If you were around last week, you probably saw this post I wrote. That post was in response to another post. And I woke up Saturday to discover that someone I know and respect from interactions on Twitter wrote a response to mine, tying it in with a larger conversation. Again, trigger warning for discussion of harassment, rape, and threatening conduct.
As I was reading Graham’s post, several thoughts came to mind. He asks, pointedly and rightly so, how it’s acceptable for the way women are treated publicly to be so casually dismissed when their male counterparts are almost without exception allowed the autonomy and respect of having certain aspects of their lives and beings to be OFF LIMITS. Here’s the money passage:
In one of the most eye-opening sections of Emmie’s post, she talks about needing to have a strategy ready to deal with the angry response she might encounter in response to her works, and rightfully resenting that. It certainly is not something I or any other white male 18-49 heterosexual writer has to contemplate. We are free, it seems, to publish whatever we want, largely without fear of being attacked on such a level. No one is going to “mansplain” us, declare that we just need a really good f@#k, call us ugly and unworthy of love, tell us we’re being silly and hysterical and fascist feminists and that we’d be better off producing babies than attempting to string words together. No one’s going to suggest that we must be using our bodies to sleep our way to fame and success. No one’s going to tell us to “shut up and write” columns on hair products and nail polish, you know, the stuff we’re the real experts on, and leave the serious business to the grown-ups.
No one is going to threaten to track us down at home and rape us.
While I’m sure people have sat down to puzzle this out before, I read his piece wanting to dissect what this means. The why behind all of this. There’s a very simple answer (patriarchy — which seems in itself like a hulking mountain range of a word in its omnipresence), but then there’s the day-to-day answer. The wake-up-in-the-morning-and-get-catcalled answer. The glad-they-put-me-in-the-hot-chick’s-section answer. The answer that is difficult to label in a way that both requests engagement and encourages open discourse. The answer that my academic mind wants to back up and look at from afar and study from every side. The answer that I think needs to take shape.
Chuck Wendig and John Scalzi and Jim C. Hines and countless other cisgendered white heterosexual men have spoken out about the same things Graham mentions. Wendig, on many occasions, has discussed frankly how he knows that even the angriest emails he gets pale in comparison to the constant barrage of word-waste spewed at women for saying the same things.
The things I want to talk about today (and Thursday, because LOTS OF WORDS) are why this particular threat (rape, primarily) and why it’s not taken seriously. Because this post got really long, it’s split in two.
First of all, let’s talk why this bile geyser erupts at all.
This actually has a simple-ish answer.
There is a status quo. It benefits men and has for….ever. However, in benefiting men, it has historically disenfranchised and disempowered women. Globally.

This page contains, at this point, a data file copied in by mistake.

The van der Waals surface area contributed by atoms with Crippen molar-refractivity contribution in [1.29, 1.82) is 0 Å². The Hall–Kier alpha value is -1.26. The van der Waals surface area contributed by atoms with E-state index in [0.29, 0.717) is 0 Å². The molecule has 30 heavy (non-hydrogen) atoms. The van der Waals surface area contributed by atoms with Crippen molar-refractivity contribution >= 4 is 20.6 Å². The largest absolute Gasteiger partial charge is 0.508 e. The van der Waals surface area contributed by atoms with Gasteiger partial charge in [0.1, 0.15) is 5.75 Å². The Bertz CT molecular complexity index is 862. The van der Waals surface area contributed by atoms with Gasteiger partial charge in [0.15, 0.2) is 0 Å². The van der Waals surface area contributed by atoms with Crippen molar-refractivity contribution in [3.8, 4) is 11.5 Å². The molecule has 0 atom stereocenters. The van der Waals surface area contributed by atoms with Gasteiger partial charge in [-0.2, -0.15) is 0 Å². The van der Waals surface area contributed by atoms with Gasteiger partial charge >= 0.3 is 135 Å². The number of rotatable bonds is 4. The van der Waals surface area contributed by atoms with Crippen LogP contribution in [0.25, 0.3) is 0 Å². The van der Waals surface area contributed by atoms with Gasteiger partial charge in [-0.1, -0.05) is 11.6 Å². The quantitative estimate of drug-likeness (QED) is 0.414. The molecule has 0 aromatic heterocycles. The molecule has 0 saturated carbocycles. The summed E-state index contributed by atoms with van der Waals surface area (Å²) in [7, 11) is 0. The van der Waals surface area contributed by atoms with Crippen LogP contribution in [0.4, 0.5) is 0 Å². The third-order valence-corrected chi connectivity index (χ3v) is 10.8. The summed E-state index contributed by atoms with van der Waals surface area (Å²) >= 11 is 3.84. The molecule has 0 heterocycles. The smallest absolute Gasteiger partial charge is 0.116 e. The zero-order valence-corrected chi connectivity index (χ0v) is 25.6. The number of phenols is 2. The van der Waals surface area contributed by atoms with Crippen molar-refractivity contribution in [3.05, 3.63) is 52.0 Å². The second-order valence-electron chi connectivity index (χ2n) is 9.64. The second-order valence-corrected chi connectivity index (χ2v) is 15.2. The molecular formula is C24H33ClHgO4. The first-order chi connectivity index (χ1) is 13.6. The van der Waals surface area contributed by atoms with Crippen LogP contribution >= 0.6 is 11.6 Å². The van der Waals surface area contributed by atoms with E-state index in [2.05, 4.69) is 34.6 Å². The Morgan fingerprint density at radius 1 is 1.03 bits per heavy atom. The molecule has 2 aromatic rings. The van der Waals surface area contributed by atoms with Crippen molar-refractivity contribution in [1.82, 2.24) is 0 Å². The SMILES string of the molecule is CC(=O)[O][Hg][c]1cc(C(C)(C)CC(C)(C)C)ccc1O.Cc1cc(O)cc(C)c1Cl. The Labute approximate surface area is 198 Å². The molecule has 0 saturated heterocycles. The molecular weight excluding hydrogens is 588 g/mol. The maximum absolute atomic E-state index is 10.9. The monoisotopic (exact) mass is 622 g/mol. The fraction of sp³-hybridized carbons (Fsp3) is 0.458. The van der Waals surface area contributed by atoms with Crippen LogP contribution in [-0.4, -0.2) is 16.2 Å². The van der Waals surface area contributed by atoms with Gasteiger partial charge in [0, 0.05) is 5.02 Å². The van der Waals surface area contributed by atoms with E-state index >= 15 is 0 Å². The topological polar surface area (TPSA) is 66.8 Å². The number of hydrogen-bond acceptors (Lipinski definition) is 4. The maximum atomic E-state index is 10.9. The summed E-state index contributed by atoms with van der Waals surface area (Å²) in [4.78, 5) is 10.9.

Challenging said status quo is seen as an assault on something that is beneficial to men and therefore bad. Not all men see it that way, but (sadly) many do. While that “many” is not “most” or “nearly all,” I don’t think anyone can argue that when there are thousands of people spewing bile at women on a daily basis and even codifying it into law (I’m looking at you, North Carolina and Texas) that it isn’t a fairly prevalent mindset. Because it’s not a particularly long hopscotch from “panic that the system that benefits me is being challenged” to “attack what is challenging it,” this results in a desire to first make the challengers shut up.
That’s really it. The bile geyser erupts because those who like things the way they are (or in some cases, want things to regress) get stressed out when those who do not benefit from the system remind them that not everyone benefits from the system.
It’s like if you’re prancing through the grass without a care in the world and someone suddenly tells you that the grass you’ve trod upon for the last seventeen minutes was the cure for cancer, but you’ve gone and smashed it.
That might be a bit of an extreme analogy, but it’s also rather true. Most men don’t wake up in the morning and think, “You know, I think I’ll oppress some women today. Maybe shout lewd things at one on the way to work, fire a pregnant mother of three-soon-to-be-four, and stop providing insurance benefits for anyone who uses she and her for pronouns.” Most men — most people — wake up in the morning and hate their alarm clocks, wish for a couple extra winks, make breakfast, and go to work hoping all their bills are covered and that their families will be safe when they get home. And probably wish they could take a vacation.
No one likes to be confronted with the idea that their lives have either overtly or inadvertently participated in the oppression of others. It’s not a fun feeling. It’s hard for some to hear that and not feel like they’re being held personally responsible. For the folks who light the fuse on the shit volcano, they don’t stop to consider why they feel that way. They hit the button because that’s what a knee-jerk reaction is. Reaction. Immediate. Generally without thought. This can all be avoided with a judicious application of empathy, but unfortunately that’s a priceless commodity when it should be bountiful. They hit the button because they just want whoever’s challenging them to shut up.
Naturally, being told to shut up smacks of pre-school. So we’ll talk about this more on Thursday!
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